People are looking to cryptocurrency to solve all kinds of problems, from making sure that photographers get paid for their work, to addressing carbon emissions. Now the Venezuelan government hopes that a new digital coin might be able to counteract the country's economic collapse.

As extreme inflation drags the Venezuelan bolívar down, food and medicines are scarce, crime is rife, and essential public services have buckled under the strain. Many residents have already fled the country. The new digital currency – dubbed the petro, in reference to its value being based on the price of oil – is the government's last-ditch attempt to stem the flow.

Here's why the plan might work:

It's a Tried-and-Tested Strategy

Why do crypto companies run initial coin offerings? Because they are a great way to raise a lot of money quickly, and that's exactly what Venezuela needs to pay off its debt. President Nicolas Maduro claims that the petro raised $735 million in the first day of its presale, as per CNBC. If that number is to be believed, the project off to a great start.

It's Built Upon Existing Infrastructure

Wisely, the petro seems to be leveraging existing crypto technology, rather than starting from scratch with its own bespoke exchange platform. Venezuela does have plans to eventually open its own exchange, but the coin will also be traded on others. What's more, the petro is based on proven blockchain technology – although its white paper and its buyer's manual disagree on whether it's built on Ethereum or NEM, as noted in a report from CoinDesk.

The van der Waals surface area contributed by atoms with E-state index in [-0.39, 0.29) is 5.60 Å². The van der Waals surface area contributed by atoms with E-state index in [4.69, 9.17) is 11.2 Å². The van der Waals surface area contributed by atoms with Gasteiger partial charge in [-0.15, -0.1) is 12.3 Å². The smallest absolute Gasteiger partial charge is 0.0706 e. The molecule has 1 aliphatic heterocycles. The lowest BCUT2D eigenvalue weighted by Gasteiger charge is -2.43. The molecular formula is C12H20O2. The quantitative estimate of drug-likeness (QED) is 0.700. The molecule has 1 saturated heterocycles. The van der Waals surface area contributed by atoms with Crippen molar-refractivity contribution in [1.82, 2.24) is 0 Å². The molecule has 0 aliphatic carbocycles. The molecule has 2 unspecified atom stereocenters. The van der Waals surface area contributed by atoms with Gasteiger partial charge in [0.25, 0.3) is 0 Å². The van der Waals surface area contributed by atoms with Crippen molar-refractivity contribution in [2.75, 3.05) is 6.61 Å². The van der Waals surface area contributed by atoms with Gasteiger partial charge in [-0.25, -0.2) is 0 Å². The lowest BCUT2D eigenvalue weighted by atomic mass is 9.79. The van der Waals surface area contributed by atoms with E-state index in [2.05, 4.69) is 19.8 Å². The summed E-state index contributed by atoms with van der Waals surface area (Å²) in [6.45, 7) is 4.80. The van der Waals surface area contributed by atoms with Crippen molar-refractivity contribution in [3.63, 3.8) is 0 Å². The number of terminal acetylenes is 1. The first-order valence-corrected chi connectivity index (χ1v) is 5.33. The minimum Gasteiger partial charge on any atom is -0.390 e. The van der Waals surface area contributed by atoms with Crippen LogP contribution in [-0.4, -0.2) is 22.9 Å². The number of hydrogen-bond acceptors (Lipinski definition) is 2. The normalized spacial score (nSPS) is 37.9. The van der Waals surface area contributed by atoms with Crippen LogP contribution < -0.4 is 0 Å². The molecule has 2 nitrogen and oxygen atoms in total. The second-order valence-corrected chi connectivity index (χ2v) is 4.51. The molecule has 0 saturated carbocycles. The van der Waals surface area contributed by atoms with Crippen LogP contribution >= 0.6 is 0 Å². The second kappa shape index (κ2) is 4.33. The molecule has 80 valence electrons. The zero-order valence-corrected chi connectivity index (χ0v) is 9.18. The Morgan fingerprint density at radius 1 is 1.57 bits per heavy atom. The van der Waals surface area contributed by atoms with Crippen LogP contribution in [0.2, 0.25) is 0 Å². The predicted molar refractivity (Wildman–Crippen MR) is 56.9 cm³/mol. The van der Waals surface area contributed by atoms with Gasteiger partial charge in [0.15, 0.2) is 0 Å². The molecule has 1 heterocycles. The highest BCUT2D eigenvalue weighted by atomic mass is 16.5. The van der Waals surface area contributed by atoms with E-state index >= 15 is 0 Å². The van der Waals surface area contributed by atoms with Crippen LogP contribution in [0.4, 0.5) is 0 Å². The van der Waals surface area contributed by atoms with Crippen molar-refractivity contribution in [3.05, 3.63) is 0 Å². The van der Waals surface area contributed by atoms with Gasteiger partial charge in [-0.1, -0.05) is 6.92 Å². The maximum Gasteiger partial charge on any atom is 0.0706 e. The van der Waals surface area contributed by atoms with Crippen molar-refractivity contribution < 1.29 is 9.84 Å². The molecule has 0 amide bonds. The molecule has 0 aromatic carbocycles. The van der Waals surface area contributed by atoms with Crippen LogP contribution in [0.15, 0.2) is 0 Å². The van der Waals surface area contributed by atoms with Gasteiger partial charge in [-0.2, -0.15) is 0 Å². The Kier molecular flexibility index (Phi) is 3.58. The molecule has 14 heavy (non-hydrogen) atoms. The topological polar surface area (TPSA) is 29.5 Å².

It Casts Off U.S. Sanctions

The Trump administration has introduced sanctions that prevent the purchase of new securities issued by the Venezuelan government in the American market, according to a report by The New York Times. The petro offers investors a way to sidestep these measures.

But Here's Why it Might Not Work

Cryptocurrency can be volatile, and Venezuela is the first country to create its own digital currency in this manner. While various other nations are pursuing crypto, these projects are not desperate measures to save the future of the national economy.

It remains to be seen whether the petro will woo investors. People need a reason to invest in this untested coin – and given that the lack of ties to a central government has paid into the popularity of bitcoin and its ilk, the petro already has a mark against it.


Disclosure: Several members of the Futurism team, including the editors of this piece, are personal investors in a number of cryptocurrency markets. Their personal investment perspectives have no impact on editorial content.

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